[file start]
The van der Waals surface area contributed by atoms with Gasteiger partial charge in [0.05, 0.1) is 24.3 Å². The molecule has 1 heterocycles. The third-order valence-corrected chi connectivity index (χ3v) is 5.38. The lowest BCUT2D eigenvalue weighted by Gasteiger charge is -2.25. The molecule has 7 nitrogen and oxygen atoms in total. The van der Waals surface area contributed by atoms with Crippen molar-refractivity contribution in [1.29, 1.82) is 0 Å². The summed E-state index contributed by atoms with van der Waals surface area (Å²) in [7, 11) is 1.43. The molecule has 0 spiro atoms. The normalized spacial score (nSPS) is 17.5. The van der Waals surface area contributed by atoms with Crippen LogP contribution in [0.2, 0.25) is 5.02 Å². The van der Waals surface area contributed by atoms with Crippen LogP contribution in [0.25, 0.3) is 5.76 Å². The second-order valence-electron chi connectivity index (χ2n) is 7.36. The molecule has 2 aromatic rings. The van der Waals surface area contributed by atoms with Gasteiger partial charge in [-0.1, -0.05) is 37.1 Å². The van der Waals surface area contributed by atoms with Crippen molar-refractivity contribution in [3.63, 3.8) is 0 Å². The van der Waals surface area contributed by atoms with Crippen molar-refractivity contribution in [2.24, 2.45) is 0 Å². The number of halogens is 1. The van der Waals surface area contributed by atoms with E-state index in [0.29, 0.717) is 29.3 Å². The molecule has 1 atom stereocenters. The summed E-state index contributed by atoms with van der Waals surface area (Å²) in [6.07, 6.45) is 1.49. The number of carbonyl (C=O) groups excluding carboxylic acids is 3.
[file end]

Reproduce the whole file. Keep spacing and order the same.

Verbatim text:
The van der Waals surface area contributed by atoms with Gasteiger partial charge in [0.05, 0.1) is 24.3 Å². The molecule has 1 heterocycles. The third-order valence-corrected chi connectivity index (χ3v) is 5.38. The lowest BCUT2D eigenvalue weighted by Gasteiger charge is -2.25. The molecule has 7 nitrogen and oxygen atoms in total. The van der Waals surface area contributed by atoms with Crippen molar-refractivity contribution in [1.29, 1.82) is 0 Å². The summed E-state index contributed by atoms with van der Waals surface area (Å²) in [7, 11) is 1.43. The molecule has 0 spiro atoms. The normalized spacial score (nSPS) is 17.5. The van der Waals surface area contributed by atoms with Crippen LogP contribution in [0.2, 0.25) is 5.02 Å². The van der Waals surface area contributed by atoms with Crippen LogP contribution in [0.25, 0.3) is 5.76 Å². The second-order valence-electron chi connectivity index (χ2n) is 7.36. The molecule has 2 aromatic rings. The van der Waals surface area contributed by atoms with Gasteiger partial charge in [-0.1, -0.05) is 37.1 Å². The van der Waals surface area contributed by atoms with Crippen molar-refractivity contribution in [3.63, 3.8) is 0 Å². The van der Waals surface area contributed by atoms with Crippen molar-refractivity contribution in [2.24, 2.45) is 0 Å². The number of halogens is 1. The van der Waals surface area contributed by atoms with E-state index in [0.29, 0.717) is 29.3 Å². The molecule has 1 atom stereocenters. The summed E-state index contributed by atoms with van der Waals surface area (Å²) in [6.07, 6.45) is 1.49. The number of carbonyl (C=O) groups excluding carboxylic acids is 3.